After some months, Mary Magdalene and the disciple Sidonius leave Lazarus in Massilia, where he becomes its first bishop, and travel northward, following the Huveaune river until they reach its source in the hills that would become known as La Sainte Baume. The immense natural cave they discover in the rocks, the size of a large house, becomes the new home of Mary Magdalene. Some miles down the valley was the village bearing the Roman name of Villalata that in centuries to come would be known as Saint-Maximin-La-Sainte-Baume.
Her extraordinary mystical life and mystical graces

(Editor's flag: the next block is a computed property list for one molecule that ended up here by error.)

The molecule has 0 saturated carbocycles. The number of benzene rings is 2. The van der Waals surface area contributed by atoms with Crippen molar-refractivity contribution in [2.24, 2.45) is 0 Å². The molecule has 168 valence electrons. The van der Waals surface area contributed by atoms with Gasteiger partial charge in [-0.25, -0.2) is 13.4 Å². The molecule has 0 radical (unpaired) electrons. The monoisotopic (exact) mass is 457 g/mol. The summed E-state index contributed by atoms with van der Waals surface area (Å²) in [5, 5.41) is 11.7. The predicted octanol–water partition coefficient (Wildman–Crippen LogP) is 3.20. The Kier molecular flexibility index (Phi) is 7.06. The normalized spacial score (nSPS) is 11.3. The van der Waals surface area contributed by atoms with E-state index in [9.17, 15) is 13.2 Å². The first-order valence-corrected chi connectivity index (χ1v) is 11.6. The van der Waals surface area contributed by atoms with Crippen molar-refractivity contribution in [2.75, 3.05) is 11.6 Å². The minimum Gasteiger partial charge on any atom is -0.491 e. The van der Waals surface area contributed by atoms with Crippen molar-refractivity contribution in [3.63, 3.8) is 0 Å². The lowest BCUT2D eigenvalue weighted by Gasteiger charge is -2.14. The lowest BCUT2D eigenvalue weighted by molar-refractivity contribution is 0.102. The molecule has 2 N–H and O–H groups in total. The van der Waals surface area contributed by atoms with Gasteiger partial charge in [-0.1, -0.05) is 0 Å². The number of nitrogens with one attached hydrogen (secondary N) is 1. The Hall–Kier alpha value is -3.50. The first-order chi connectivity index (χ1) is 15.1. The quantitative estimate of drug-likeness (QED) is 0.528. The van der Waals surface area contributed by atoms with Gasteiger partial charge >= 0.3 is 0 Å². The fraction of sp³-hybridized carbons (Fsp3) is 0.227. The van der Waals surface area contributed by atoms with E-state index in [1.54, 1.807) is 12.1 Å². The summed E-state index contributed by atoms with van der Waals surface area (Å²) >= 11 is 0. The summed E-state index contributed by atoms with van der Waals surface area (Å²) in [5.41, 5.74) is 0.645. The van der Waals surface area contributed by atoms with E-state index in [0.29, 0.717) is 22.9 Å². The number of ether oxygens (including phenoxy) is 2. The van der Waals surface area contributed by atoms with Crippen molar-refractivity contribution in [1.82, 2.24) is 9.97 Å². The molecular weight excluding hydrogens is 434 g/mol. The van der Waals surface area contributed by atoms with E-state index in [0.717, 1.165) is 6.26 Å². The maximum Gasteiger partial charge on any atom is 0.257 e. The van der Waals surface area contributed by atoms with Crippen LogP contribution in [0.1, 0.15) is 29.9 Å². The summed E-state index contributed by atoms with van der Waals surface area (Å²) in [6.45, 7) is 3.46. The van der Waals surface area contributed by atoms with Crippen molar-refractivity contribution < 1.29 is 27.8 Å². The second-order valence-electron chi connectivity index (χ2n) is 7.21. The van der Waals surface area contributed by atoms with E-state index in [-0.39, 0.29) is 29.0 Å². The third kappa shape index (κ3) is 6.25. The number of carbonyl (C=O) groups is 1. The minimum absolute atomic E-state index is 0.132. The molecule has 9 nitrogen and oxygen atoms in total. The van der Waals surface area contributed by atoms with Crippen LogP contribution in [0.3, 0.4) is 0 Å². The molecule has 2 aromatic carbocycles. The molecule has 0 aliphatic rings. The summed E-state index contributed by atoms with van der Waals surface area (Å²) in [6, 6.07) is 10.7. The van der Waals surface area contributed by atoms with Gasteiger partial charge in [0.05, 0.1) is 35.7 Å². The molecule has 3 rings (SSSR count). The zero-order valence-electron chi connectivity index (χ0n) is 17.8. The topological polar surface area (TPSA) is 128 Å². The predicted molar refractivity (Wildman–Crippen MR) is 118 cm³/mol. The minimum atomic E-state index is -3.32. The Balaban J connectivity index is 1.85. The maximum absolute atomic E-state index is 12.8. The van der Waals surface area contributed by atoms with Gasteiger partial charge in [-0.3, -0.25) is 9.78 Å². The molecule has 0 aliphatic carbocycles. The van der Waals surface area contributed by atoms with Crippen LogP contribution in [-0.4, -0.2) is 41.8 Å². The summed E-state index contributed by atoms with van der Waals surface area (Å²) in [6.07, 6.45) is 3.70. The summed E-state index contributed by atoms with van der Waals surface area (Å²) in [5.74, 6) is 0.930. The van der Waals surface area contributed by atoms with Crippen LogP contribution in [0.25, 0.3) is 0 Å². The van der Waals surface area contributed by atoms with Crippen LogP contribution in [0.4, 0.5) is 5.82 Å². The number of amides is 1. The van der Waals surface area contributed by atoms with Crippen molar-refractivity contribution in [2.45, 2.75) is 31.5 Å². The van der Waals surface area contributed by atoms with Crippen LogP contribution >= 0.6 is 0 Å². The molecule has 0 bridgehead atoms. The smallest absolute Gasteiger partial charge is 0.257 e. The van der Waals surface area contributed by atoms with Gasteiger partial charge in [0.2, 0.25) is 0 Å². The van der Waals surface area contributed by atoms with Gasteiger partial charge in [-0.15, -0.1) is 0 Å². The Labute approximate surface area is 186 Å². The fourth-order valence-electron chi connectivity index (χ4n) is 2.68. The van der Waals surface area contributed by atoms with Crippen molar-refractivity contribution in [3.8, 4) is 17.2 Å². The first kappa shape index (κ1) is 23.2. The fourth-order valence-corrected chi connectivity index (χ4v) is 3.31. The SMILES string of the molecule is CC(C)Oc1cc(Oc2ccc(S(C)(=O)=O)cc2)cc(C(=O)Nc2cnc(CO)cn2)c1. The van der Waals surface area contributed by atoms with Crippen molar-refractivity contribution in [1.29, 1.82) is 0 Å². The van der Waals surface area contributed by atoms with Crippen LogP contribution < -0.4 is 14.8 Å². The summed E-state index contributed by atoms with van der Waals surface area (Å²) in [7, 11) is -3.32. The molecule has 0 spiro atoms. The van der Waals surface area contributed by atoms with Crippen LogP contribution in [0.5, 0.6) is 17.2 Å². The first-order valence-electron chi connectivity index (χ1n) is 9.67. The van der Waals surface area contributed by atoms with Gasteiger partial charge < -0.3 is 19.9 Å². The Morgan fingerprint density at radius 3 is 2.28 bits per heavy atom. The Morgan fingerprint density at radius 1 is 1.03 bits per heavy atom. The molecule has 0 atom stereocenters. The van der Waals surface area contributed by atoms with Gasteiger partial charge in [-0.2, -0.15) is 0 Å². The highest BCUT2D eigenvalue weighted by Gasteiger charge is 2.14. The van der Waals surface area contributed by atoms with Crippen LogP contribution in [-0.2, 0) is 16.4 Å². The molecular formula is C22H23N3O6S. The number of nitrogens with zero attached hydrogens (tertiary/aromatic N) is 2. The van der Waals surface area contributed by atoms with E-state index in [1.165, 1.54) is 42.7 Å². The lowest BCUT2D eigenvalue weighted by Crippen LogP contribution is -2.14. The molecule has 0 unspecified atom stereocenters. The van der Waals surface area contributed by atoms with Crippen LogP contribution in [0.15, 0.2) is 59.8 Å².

The magnificent cave-grotto must have been even more out of the way then it is to the pilgrim of today. It is here in this hermitage that Mary Magdalene spends the next 30 years of her life in solitude, in meditation and contemplation. But her solitude is only that of the world, for seven times a day angels came down to the cave and took her to the top of the hill where she is given the grace to hear the music and songs that are the sounds of heaven. From this height, the view stretches as far as the Mediterranean, and overlooks the surrounding forest, hills and valleys. On a clear day, one can visualize right across the sea, the coast of Africa; and further east, Palestine. It is presumed that she is here often drawn into ecstasy, although details of which are not in the written record. The record does state however that she neither ate nor drank for the thirty years that she lived in the grotto. It is also presumed that during her 30 years as a hermitess in the cave of La-Sainte-Baume, she suffered and sacrificed in reparation not only for her own sins, but also as a soul victim for others, and that the early Church benefitted greatly from her sacrificial life of penances and mortifications, offered in union with her beloved Jesus, for the sake of His Church.